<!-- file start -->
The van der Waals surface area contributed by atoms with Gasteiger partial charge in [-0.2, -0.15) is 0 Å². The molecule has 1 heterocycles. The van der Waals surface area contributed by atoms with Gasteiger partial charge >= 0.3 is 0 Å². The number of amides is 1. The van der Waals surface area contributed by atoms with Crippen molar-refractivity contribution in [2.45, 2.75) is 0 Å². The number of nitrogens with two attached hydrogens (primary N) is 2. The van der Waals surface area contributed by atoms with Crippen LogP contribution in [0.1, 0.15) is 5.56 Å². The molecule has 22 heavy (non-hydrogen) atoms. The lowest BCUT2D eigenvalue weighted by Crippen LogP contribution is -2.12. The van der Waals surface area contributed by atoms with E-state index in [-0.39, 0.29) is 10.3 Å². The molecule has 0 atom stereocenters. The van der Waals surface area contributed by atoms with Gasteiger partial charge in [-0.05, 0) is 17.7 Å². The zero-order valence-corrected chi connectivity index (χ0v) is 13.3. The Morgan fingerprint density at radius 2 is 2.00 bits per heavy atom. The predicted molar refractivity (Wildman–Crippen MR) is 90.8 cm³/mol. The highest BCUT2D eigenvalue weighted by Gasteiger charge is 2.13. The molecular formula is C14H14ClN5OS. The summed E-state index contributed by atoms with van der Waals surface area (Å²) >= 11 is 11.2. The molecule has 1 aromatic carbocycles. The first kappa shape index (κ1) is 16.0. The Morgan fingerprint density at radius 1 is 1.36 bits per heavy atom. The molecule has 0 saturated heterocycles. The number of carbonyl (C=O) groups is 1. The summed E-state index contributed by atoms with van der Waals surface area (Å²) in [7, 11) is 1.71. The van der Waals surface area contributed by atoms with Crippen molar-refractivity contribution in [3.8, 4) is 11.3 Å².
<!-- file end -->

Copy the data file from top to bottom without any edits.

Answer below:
The van der Waals surface area contributed by atoms with Gasteiger partial charge in [-0.2, -0.15) is 0 Å². The molecule has 1 heterocycles. The van der Waals surface area contributed by atoms with Gasteiger partial charge >= 0.3 is 0 Å². The number of amides is 1. The van der Waals surface area contributed by atoms with Crippen molar-refractivity contribution in [2.45, 2.75) is 0 Å². The number of nitrogens with two attached hydrogens (primary N) is 2. The van der Waals surface area contributed by atoms with Crippen LogP contribution in [0.1, 0.15) is 5.56 Å². The molecule has 22 heavy (non-hydrogen) atoms. The lowest BCUT2D eigenvalue weighted by Crippen LogP contribution is -2.12. The van der Waals surface area contributed by atoms with E-state index in [-0.39, 0.29) is 10.3 Å². The molecule has 0 atom stereocenters. The van der Waals surface area contributed by atoms with Gasteiger partial charge in [-0.05, 0) is 17.7 Å². The zero-order valence-corrected chi connectivity index (χ0v) is 13.3. The Morgan fingerprint density at radius 2 is 2.00 bits per heavy atom. The predicted molar refractivity (Wildman–Crippen MR) is 90.8 cm³/mol. The highest BCUT2D eigenvalue weighted by Gasteiger charge is 2.13. The molecular formula is C14H14ClN5OS. The summed E-state index contributed by atoms with van der Waals surface area (Å²) >= 11 is 11.2. The molecule has 1 aromatic carbocycles. The first kappa shape index (κ1) is 16.0. The Morgan fingerprint density at radius 1 is 1.36 bits per heavy atom. The molecule has 0 saturated heterocycles. The number of carbonyl (C=O) groups is 1. The summed E-state index contributed by atoms with van der Waals surface area (Å²) in [7, 11) is 1.71. The van der Waals surface area contributed by atoms with Crippen molar-refractivity contribution in [3.8, 4) is 11.3 Å².